The Beatles, as they are, will never fade from public mention and will remain a defining entity in music’s history. The record labels (not to mention the members who remain breathing) will constantly remind us so. With Beatles anthologies aplenty and their albums of timeless compositions still readily available, reworked editions such as Let It Be … Naked, while certainly classy, will be hard pressed to satiate those fab four perfectionists. But really, they’re just asking for too much. So where does that leave the Beatles fan (or the general public)? Well, along with the aforementioned “Don’t Let Me Down” and the quality update the sound has received, this thrice released group of songs finally gets the polish they deserve. And it sounds glorious – without the torrential pour of the unnecessary, this is the most accurate documentation of the music from that session; the one joyous thing they actually got on tape.

(Apple Records)

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Alice Cooper – Breadcrumbs EP

Few frontmen of rock will ever be as enigmatic and as timeless as Alice Cooper

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Alice Cooper Breadcrumbs

For a large number of Alice Cooper fans who didn’t experience everyone’s favorite snake-adorned shock rocker at the height of his powers through the ’70s, most probably were introduced to Cooper through 1989’s hair-metal infused generational breakout album Trash. That was at least, my introduction to Vincent Furnier, at the age of 9 years old, seeking for something to satiate my love of hair metal and shock rock. Trash was everything Bon Jovi’s New Jersey was- big, radio-friendly- but had that added sense of danger and darkness that didn’t come with the pretty side of hair metal. However, as sure as songs like “House of Fire“, “Bed of Nails“, and the ubiquitous hit “Poison”, are still great today, long-time Alice Cooper fans know that Cooper is at his most enthralling is when he taps into his garage rock lineage, cut from the same mold that was paved by bands like the MC5.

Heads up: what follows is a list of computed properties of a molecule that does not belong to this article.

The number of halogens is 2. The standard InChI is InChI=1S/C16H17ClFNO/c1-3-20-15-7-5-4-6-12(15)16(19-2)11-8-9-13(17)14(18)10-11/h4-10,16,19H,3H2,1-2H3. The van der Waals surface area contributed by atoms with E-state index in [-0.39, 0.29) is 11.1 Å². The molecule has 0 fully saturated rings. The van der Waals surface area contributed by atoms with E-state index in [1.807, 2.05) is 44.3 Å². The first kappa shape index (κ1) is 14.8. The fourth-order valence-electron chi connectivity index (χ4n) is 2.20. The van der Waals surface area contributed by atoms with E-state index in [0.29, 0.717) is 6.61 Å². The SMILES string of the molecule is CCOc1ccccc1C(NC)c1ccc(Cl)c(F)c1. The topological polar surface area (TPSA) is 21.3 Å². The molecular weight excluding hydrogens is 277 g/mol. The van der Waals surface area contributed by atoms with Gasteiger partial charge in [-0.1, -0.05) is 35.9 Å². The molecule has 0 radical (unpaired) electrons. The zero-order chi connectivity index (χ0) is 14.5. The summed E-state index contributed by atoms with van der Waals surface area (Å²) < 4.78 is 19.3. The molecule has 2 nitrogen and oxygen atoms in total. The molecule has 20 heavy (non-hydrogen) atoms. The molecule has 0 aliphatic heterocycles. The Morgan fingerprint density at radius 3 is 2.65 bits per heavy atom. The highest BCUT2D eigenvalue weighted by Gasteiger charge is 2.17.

So for those born in the early 80s like myself, the initial foray into the world of Alice Cooper meant that you had to work your way back into this long-running discography to find the rich, often timeless work Cooper is best known for. In 2019 Alice Cooper himself is working his way back on his latest EP, the aptly titled Breadcrumbs. The 6-song EP finds Cooper revisiting music and artists connected thematically by what ties them all together- the Motor City. This Detroit-centric EP features Alice Cooper’s take on songs by Suzi Quatro, The Dirtbombs, Motown soul singer Shorty Long, and of course, The MC5 (the EP also features guest guitar and vocal work from Wayne Kramer). Included in the mix are a reworked version of the 2003 Alice Cooper song “Detroit City” and one new cut, “Go Man Go”.

On his reworked “Detroit City”, the song is given a rawer makeover, sounding far less produced than the original. Gone are the orchestral overdubs with the song relying more on the loud bluesy guitars- perhaps the way it was meant to sound. Suzi Q’s “Your Mama Won’t Like Me” stays fairly faithful to the original, but Quatro’s vocal sneer is replaced with.. well, Alice Cooper’s vocal sneer. MC5’s “Sister Anne” is almost as great as the original 1971version, with the added benefit of today’s production qualities.

The EP’s one new track, “Go Man Go”, is very much Detroit, and very much Alice Cooper. It’s rock n’ roll roots are coated with a little bit of rockabilly, a little bit of garage, a lot of attitude. Like this EP, the track should be a precursor of Alice Cooper’s anticipated next album. The hope is that he continues this work of keeping things dirty rock n’ roll as the results are more often than not, pretty great.